TEMPE, Ariz. -- Daniel Nava spent the first four months of the 2015 season with a sprained left thumb, so he couldn't hold the bat with his top hand and could barely hit baseballs off a tee without pain. His left knee barked at him all summer, so he also
TEMPE, Ariz. -- Daniel Nava spent the first four months of the 2015 season with a sprained left thumb, so he couldn't hold the bat with his top hand and could barely hit baseballs off a tee without pain. His left knee barked at him all summer, so he also couldn't generate much power off that leg.
Attacking right-handed pitchers from the left side of the plate -- the skill most responsible for Nava's unfathomable ascension to the Major Leagues -- was a nightmare.
"I was just hoping that I would take a good swing on a certain pitch," said Nava, who finished the season with an underwhelming .194 batting average and .245 slugging percentage for the Red Sox and Rays.
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"The two components of not having a strong top hand and not having a strong back side, I guess it all collided just to make things a little more challenging than I would've liked."
For Nava, this spring isn't just about proving he's capable of semi-regular playing time as the Angels' left fielder; it's about re-learning the mechanics that once made him such a sound hitter.
The initial results have been encouraging.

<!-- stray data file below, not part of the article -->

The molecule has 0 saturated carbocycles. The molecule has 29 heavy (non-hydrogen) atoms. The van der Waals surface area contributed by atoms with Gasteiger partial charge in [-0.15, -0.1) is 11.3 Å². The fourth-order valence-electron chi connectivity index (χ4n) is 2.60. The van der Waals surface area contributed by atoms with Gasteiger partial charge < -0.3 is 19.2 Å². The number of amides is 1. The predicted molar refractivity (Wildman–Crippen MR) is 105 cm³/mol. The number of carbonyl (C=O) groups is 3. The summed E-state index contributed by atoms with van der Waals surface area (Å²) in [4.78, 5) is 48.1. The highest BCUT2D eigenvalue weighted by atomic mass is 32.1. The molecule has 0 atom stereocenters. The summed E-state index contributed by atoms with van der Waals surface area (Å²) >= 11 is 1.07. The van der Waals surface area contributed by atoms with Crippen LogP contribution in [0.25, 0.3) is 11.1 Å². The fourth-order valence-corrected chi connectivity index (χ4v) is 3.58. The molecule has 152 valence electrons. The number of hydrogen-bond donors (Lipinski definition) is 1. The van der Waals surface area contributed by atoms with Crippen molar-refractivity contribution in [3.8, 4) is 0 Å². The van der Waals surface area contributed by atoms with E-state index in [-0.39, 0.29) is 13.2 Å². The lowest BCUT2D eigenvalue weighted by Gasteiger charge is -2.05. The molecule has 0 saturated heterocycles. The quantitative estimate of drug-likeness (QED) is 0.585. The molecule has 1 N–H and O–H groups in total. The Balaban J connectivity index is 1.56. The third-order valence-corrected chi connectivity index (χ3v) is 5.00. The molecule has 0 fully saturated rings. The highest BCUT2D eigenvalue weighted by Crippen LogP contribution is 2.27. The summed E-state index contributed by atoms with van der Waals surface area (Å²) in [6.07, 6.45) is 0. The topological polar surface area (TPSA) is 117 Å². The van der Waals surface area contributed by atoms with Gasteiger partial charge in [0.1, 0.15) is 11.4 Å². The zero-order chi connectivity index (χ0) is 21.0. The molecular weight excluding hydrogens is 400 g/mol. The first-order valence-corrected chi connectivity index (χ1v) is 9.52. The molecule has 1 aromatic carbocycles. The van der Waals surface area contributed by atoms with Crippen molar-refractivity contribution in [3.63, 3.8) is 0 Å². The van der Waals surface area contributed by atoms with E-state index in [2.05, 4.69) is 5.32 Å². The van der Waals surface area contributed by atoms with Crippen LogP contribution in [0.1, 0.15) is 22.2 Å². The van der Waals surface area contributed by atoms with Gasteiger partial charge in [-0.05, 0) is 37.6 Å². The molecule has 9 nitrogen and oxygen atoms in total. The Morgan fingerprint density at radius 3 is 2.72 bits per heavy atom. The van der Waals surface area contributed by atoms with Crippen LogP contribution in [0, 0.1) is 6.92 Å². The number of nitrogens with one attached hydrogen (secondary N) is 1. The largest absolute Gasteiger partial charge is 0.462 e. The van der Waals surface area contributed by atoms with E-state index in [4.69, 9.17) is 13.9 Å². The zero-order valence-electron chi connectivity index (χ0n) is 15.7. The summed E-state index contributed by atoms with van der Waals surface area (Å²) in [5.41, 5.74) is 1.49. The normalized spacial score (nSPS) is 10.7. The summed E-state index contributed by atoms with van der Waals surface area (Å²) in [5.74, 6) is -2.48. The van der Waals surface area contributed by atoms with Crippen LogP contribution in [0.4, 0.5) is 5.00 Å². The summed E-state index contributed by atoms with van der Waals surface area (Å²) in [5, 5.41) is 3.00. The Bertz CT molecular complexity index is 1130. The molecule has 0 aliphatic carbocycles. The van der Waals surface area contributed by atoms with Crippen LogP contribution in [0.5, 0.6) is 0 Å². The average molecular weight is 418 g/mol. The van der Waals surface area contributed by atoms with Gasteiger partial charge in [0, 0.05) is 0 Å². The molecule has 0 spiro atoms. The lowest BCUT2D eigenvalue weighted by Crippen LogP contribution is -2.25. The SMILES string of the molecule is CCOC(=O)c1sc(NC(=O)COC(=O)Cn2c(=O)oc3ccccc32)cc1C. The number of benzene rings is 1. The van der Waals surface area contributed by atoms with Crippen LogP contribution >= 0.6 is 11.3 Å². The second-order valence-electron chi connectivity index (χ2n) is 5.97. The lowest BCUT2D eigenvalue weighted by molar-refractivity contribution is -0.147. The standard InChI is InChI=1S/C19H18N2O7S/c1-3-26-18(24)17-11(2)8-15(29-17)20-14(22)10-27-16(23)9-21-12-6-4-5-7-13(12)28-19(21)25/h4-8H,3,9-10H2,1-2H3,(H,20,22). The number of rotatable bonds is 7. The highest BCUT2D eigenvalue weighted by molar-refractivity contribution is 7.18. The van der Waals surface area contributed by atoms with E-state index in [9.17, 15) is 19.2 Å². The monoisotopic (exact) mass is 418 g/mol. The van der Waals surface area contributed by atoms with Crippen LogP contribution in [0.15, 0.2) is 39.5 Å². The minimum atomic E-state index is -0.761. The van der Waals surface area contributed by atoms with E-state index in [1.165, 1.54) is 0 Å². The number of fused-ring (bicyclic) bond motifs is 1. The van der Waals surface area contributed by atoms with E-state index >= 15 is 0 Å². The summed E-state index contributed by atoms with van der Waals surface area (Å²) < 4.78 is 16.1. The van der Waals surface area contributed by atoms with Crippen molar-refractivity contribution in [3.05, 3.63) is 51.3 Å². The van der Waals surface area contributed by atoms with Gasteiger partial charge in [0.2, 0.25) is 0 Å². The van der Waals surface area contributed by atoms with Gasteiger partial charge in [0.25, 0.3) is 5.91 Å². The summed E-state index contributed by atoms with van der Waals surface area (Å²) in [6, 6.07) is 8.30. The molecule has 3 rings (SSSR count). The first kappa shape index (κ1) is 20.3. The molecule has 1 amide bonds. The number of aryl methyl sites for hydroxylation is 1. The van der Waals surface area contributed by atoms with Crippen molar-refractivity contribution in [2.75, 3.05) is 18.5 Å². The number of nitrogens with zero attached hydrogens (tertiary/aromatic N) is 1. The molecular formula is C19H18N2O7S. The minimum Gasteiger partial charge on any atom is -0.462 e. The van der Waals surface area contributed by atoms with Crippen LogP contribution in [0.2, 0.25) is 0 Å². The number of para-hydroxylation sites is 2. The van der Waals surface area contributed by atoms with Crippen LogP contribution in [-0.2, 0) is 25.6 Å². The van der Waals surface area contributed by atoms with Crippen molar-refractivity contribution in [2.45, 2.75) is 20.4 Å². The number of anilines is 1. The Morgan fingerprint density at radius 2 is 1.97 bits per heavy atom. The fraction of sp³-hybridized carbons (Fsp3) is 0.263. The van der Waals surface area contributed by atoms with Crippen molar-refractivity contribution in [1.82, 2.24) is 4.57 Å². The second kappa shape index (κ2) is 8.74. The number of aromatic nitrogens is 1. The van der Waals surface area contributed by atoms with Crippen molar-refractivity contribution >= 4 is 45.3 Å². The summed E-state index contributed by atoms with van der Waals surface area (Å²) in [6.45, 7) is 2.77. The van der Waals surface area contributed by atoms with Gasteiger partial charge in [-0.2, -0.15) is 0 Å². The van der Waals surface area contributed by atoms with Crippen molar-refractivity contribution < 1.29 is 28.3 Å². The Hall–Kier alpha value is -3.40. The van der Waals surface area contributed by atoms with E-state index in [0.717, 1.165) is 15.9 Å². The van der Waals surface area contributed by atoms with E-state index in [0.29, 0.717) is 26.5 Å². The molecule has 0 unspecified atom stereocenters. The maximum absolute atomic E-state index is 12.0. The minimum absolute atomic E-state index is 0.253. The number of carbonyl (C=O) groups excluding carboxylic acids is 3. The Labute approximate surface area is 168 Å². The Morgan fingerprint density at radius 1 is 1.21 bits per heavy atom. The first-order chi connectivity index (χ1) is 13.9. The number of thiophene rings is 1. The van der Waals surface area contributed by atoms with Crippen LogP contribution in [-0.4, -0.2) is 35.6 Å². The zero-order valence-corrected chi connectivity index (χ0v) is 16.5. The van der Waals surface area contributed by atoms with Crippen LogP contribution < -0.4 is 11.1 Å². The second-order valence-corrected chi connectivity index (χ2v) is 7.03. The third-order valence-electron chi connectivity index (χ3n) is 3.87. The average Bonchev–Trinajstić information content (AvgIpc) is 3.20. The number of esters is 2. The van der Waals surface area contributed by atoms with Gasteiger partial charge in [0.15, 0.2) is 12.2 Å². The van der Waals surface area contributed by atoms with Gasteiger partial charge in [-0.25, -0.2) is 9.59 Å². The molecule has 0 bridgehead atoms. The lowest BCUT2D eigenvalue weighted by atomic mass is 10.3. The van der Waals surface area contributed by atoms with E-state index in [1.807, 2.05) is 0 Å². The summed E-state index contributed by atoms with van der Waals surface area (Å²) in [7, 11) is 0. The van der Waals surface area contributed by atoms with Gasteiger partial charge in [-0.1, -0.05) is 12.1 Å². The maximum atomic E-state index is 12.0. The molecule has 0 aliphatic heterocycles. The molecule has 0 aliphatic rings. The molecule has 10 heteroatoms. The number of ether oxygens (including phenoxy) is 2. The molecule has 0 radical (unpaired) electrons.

In his first seven Cactus League games, Nava has accumulated 10 hits -- three of them for extra bases -- in 17 at-bats. He's walked four times and has yet to strike out. More importantly, he's working deep counts, seeing the ball deep and driving pitches to the opposite field, rekindling the three traits that once defined him.
"I feel different," Nava said. "I feel more of what I used to be."
Nava still managed a .315 on-base percentage last season, just two points below the Major League average. But he hardly got hits and he barely hit for power, because he couldn't put weight on his back side as a left-handed hitter, which kept him from driving the ball.
"So when it came time to sit back on a changeup, or to time a pitcher up, I couldn't time it up, because I had nothing to go off of, because [my left knee] was hurting," Nava said. "I was floating toward balls. I couldn't figure out, 'Why am I rolling this ball over? Why am I popping this one up?' And then rather than trust myself, I started to feel for swings to try and just do things that you shouldn't do with your swing."
The Angels are counting on Nava to be their No. 2 hitter, directly in front of Mike Trout, against right-handed starters, because putting him there prompts Kole Calhoun to bat fifth and makes their lineup look a lot deeper.
Nava's left hand had fully healed by late July, after a two-month stint on the disabled list. He got a platelet-rich plasma injection on his left knee over the offseason and reported to Spring Training fully healthy. Then he began to work with Angels hitting coaches Dave Hansen and Paul Sorrento on his trademark approach.
Nava positioned a ball on a tee directly in front of his chest, to visualize staying back, seeing pitches as they travel through the strike zone and driving them the other way.
"I just needed to feel it again, because every time I did it last year, it really hurt," Nava said. "Now, it doesn't hurt."
Alden Gonzalez is a reporter for MLB.com. Read his blog, Gonzo and "The Show", follow him on Twitter @Alden_Gonzalez and listen to his podcast.